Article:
The Royal Commission into Misconduct in the Banking, Superannuation and Financial Services Industry has highlighted the challenge of delivering financial services while protecting consumers. Information is power and advisers possess more information than their clients. It is so important for the future of the financial planning industry that advisers actively safeguard this trust. The objective of safeguarding trust requires us to examine how we might use technology to efficiently ensure clients are protected from adverse outcomes and unwanted surprises. It requires us to talk about regulatory compliance, or more hopefully, compliance by design.
For advice businesses, the single source of truth detailing the advice, the services provided and the expected outcomes is a document. The delivery of a Statement of Advice or other document is the point where the adviser delivers their expertise to the client. It’s an important exchange in which trust is maintained (or eroded) with a client. The client receives the document outlining the advice and can feel confident that they have all the information they need to understand the expected outcomes.
So if the document is an effective source of truth, why do we have a regulatory framework that sets out what it must include?
Put simply, regulation exists to protect consumers from the information disparity between them and the expert advisers providing a service. All industries are built on trust in the quality of the service they provide. If consumers are taken advantage of they will stop using that service. Therefore, regulation is vitally important to ensure the long term sustainability of multiple industries, especially financial services.
Achieving “compliance by design” is about setting up your systems and processes in such a way that manual human intervention is rarely required to ensure adherence to regulations. It controls for human error and puts the client outcome at the centre.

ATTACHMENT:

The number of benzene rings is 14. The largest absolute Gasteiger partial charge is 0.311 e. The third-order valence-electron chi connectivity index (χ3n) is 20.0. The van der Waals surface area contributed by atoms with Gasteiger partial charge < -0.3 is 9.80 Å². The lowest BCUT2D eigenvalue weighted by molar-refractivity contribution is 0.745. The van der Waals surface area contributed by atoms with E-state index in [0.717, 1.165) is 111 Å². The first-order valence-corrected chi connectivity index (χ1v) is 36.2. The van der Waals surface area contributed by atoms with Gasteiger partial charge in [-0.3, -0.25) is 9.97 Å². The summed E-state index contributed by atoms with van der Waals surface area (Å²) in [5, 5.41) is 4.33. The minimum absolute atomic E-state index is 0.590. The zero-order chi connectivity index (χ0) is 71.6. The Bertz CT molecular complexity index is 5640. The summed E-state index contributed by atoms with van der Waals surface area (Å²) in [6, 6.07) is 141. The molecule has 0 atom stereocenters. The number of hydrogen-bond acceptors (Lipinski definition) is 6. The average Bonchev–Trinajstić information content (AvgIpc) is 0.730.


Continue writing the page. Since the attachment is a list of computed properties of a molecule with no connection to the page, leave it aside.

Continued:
In my view, it is the companies that celebrate regulatory compliance, that make it a part of who they are and who decide they are going to be the best at it that will thrive in the post- Royal Commission environment. These companies will also be the most resilient to regulatory change over time. They will have lower costs of regulatory compliance as a result of their culture of celebrating being the best at this necessary part of doing business in financial services.
For those just getting started on this journey - here are my three tips for ensuring your business is compliant by design.
It starts with your culture and it ends with great client outcomes. If you create a culture where people celebrate their compliance record and care about maintaining it, projects will be created that reflect that culture and attitude. Start by examining your culture. Do you celebrate regulatory compliance? Are you annoyed by it? Are you afraid of it?
The second piece here is about how and where you use data to put controls around compliance. For advice businesses, the single source of truth detailing the advice, the services provided and the expected outcomes is a document. Specifically, a Statement of Advice. Using a system like Nod, you can use data to automate every aspect of this complex document to make sure achieving an accurate, compliant, and high-quality final document output is predictable.
Don’t leave something so important susceptible to honest human error. Build a system that delivers predictability and oversight of the quality of the document that arrives in the hands of a client.
By using data to make the automation of the entire document predictable and accurate, you make it compliant by design. Your time spent in document checking and review will drastically reduce, along with your turnaround times. Your document quality will increase and you will be more confident of how you’re communicating the expected outcomes of your service to your client.